- Points of interest maps in the stations – it’s really common in subways in Asia to identify and mark each exit with a letter. Maps identify popular destinations at street level and tell you which exit is nearest.
Info screens would reassure tourists and business travelers who are traveling to an unfamiliar destination. Making the Internet available would allow them to to look up maps or communicate with their hotel.
Another amenity that the cash-rich MTR is able to provide for express train riders is a free shuttle bus from downtown stations to hotels. The CTA could market its own bus routes as a complementary service to take visitors between Blue Line stations at Chicago, Grand, and Clark/Lake to their downtown hotels on Michigan Avenue and include a free transfer to buses in the tickets purchased at O’Hare. Indeed, the Hong Kong airport express train gives riders a free transfer to subway lines.
In a nutshell, the CTA should provide a world-class experience onboard its existing airport train line rather than build an expensive new one.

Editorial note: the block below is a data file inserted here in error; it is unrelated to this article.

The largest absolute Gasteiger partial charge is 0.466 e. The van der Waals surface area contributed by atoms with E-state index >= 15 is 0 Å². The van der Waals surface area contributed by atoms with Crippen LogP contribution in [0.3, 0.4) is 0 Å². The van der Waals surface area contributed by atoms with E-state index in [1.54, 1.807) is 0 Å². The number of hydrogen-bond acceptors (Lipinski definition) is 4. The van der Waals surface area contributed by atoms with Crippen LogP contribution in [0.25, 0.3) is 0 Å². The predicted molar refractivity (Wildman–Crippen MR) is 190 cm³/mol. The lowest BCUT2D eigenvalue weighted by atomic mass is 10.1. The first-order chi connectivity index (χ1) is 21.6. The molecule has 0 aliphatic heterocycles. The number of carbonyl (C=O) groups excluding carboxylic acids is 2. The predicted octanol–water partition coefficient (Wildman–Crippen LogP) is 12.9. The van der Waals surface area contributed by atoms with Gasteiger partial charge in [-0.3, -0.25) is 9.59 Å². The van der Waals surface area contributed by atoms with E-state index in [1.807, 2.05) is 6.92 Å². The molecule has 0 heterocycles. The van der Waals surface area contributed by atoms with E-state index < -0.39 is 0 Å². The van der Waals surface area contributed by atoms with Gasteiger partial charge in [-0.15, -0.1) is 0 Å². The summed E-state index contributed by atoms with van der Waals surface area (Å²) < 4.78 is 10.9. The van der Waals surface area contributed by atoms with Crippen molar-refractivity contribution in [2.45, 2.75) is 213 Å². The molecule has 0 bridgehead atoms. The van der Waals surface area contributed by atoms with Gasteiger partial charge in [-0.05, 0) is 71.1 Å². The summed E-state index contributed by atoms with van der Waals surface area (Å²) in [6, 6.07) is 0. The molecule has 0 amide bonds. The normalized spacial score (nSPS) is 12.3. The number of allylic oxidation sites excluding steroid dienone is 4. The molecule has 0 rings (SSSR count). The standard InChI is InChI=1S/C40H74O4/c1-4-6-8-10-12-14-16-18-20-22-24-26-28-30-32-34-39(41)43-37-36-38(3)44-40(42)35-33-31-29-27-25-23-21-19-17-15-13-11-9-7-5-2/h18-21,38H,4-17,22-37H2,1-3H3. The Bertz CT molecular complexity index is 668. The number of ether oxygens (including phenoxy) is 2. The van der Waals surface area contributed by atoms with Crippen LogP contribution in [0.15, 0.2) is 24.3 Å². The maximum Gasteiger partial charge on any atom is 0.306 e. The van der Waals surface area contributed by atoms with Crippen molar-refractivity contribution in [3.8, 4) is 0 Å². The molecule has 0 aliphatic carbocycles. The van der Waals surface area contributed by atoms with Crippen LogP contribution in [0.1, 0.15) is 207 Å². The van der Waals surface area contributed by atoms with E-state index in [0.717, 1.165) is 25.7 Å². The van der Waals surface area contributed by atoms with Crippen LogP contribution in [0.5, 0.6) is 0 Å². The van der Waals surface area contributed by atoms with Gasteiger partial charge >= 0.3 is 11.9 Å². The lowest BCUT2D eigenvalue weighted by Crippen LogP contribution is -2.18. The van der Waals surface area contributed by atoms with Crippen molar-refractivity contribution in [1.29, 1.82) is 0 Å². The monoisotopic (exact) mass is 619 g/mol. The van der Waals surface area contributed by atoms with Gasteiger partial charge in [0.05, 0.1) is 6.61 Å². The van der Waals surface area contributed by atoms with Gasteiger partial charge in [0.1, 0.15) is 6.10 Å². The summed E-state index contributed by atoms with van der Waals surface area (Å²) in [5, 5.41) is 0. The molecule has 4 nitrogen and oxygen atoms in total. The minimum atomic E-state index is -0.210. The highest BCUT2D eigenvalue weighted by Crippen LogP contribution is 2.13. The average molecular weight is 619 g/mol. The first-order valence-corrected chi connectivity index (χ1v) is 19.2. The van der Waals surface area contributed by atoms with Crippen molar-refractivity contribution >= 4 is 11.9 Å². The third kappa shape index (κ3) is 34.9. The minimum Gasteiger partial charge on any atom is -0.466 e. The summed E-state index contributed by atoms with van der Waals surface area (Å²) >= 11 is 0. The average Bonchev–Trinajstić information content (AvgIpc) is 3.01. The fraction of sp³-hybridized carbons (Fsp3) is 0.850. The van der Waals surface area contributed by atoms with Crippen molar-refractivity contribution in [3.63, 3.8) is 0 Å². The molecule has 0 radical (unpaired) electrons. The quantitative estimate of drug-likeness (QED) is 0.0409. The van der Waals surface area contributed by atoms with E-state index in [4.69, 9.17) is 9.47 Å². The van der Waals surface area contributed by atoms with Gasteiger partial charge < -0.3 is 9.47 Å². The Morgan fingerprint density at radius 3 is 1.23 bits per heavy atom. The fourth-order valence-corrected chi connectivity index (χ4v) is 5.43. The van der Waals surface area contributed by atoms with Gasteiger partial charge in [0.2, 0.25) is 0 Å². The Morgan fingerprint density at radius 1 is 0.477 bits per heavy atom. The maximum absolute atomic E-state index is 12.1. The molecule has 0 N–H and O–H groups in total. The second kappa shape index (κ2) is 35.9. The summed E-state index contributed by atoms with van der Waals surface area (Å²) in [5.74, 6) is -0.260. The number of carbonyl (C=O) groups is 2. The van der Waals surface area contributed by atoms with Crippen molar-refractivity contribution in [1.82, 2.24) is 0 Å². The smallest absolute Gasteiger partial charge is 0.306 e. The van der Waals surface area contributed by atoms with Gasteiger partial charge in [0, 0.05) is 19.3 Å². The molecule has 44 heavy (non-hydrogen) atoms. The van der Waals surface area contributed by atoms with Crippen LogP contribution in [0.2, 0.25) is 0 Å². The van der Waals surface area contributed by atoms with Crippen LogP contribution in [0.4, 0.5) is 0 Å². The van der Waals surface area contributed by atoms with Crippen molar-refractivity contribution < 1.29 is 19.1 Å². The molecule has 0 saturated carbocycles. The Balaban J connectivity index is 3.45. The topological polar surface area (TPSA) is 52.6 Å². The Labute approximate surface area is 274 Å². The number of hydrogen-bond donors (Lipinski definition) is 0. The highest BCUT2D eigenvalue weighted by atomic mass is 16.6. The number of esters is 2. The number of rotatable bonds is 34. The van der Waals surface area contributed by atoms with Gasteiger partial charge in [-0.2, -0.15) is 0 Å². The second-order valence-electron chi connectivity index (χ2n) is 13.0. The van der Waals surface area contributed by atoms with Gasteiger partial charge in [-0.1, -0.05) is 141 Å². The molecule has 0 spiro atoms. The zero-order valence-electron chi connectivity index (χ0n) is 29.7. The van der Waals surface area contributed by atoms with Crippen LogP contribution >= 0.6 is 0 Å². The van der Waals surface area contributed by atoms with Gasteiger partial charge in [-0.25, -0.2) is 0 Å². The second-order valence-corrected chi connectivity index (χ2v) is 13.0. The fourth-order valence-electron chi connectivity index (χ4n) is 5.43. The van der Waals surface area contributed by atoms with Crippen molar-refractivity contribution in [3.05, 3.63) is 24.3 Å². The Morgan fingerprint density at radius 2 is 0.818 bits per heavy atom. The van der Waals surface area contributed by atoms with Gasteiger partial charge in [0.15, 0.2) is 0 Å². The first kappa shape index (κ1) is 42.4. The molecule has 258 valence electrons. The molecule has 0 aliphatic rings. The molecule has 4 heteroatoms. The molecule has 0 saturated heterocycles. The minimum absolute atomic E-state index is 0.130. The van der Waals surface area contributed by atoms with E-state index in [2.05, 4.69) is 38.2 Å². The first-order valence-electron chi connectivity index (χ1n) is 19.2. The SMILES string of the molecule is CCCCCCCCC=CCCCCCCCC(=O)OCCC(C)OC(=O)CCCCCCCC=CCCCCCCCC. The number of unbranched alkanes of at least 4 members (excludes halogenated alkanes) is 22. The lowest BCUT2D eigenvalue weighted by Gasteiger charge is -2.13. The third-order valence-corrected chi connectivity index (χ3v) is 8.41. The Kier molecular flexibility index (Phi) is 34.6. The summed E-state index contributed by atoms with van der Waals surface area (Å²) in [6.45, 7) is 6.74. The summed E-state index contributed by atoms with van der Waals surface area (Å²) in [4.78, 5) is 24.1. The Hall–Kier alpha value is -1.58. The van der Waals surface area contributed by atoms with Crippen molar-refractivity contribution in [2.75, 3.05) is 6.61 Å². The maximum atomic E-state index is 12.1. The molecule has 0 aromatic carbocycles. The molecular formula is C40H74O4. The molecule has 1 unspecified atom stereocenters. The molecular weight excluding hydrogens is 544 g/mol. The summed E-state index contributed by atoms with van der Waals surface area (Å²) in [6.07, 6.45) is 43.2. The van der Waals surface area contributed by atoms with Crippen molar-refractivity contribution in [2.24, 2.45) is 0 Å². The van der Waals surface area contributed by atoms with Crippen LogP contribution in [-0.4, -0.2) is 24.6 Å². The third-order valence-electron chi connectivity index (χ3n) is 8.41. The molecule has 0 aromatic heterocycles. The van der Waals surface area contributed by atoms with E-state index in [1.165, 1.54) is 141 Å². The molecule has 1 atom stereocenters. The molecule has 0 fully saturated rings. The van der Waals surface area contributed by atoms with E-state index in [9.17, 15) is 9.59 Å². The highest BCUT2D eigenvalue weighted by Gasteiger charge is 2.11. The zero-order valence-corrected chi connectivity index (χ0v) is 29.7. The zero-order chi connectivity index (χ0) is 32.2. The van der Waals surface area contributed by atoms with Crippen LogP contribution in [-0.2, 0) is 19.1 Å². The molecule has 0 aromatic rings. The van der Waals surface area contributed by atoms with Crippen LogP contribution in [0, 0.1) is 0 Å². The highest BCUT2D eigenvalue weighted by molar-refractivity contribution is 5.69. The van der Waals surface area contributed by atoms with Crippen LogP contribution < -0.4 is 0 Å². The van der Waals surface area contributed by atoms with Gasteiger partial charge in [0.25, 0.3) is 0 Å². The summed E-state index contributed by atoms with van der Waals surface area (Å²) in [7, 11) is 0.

If Emanuel is really wants to make the train more attractive to well-heeled travelers, it might be feasible to turn one car of the eight cars on each Blue Line train into a first-class carriage, complete with more comfortable seating and tray tables, plus other amenities. That would reduce the capacity of each train, but the CTA could make up for it by running more trains, which could possibly be funded by the extra revenue from the first-class cars.
While improving what we’ve got may not be as as glamorous as building a shiny, new train line, these commonsense solutions would help Chicago’s airport train service compete with the best systems in the world, without spending billions of dollars to do so.
Updated to change the source of $2 million for the study from tax revenues to airport passengers (the “Passenger Facility Charge” on flight tickets).